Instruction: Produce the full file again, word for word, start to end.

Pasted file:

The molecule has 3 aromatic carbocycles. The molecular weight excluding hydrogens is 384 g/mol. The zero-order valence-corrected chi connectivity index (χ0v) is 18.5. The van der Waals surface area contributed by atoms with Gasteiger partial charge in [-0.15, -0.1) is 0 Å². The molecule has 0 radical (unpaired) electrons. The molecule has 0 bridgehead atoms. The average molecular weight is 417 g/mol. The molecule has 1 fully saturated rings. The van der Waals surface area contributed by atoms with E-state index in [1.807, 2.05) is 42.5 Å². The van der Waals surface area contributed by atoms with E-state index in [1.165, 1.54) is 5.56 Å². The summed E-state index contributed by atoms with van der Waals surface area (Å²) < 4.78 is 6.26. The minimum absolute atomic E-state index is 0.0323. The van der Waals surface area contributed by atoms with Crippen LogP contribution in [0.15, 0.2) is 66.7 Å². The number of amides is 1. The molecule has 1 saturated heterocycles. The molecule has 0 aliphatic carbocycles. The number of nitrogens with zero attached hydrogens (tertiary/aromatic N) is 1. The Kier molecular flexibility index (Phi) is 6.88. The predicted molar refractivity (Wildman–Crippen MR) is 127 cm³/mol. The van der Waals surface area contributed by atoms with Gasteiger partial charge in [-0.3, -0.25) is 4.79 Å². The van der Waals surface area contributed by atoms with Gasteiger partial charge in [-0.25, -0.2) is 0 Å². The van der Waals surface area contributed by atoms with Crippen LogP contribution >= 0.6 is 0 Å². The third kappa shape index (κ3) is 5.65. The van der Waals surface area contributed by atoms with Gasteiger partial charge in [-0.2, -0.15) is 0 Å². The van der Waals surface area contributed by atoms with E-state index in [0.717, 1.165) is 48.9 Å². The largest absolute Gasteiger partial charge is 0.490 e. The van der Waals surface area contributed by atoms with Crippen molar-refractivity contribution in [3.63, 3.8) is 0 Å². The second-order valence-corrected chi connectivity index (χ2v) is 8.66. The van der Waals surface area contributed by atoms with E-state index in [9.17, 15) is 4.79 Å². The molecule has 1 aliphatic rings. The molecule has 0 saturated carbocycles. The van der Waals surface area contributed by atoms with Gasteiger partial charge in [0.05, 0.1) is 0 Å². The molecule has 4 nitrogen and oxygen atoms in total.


The molecule has 3 aromatic carbocycles. The molecular weight excluding hydrogens is 384 g/mol. The zero-order valence-corrected chi connectivity index (χ0v) is 18.5. The van der Waals surface area contributed by atoms with Gasteiger partial charge in [-0.15, -0.1) is 0 Å². The molecule has 0 radical (unpaired) electrons. The molecule has 0 bridgehead atoms. The average molecular weight is 417 g/mol. The molecule has 1 fully saturated rings. The van der Waals surface area contributed by atoms with E-state index in [1.807, 2.05) is 42.5 Å². The van der Waals surface area contributed by atoms with E-state index in [1.165, 1.54) is 5.56 Å². The summed E-state index contributed by atoms with van der Waals surface area (Å²) < 4.78 is 6.26. The minimum absolute atomic E-state index is 0.0323. The van der Waals surface area contributed by atoms with Crippen LogP contribution in [0.15, 0.2) is 66.7 Å². The number of amides is 1. The molecule has 1 saturated heterocycles. The molecule has 0 aliphatic carbocycles. The number of nitrogens with zero attached hydrogens (tertiary/aromatic N) is 1. The Kier molecular flexibility index (Phi) is 6.88. The predicted molar refractivity (Wildman–Crippen MR) is 127 cm³/mol. The van der Waals surface area contributed by atoms with Gasteiger partial charge in [-0.3, -0.25) is 4.79 Å². The van der Waals surface area contributed by atoms with Gasteiger partial charge in [-0.25, -0.2) is 0 Å². The van der Waals surface area contributed by atoms with Crippen LogP contribution >= 0.6 is 0 Å². The third kappa shape index (κ3) is 5.65. The van der Waals surface area contributed by atoms with Gasteiger partial charge in [-0.2, -0.15) is 0 Å². The van der Waals surface area contributed by atoms with E-state index in [0.717, 1.165) is 48.9 Å². The largest absolute Gasteiger partial charge is 0.490 e. The van der Waals surface area contributed by atoms with Crippen molar-refractivity contribution in [3.63, 3.8) is 0 Å². The second-order valence-corrected chi connectivity index (χ2v) is 8.66. The van der Waals surface area contributed by atoms with E-state index in [9.17, 15) is 4.79 Å². The molecule has 1 aliphatic rings. The molecule has 0 saturated carbocycles. The van der Waals surface area contributed by atoms with Gasteiger partial charge in [0.05, 0.1) is 0 Å². The molecule has 4 nitrogen and oxygen atoms in total.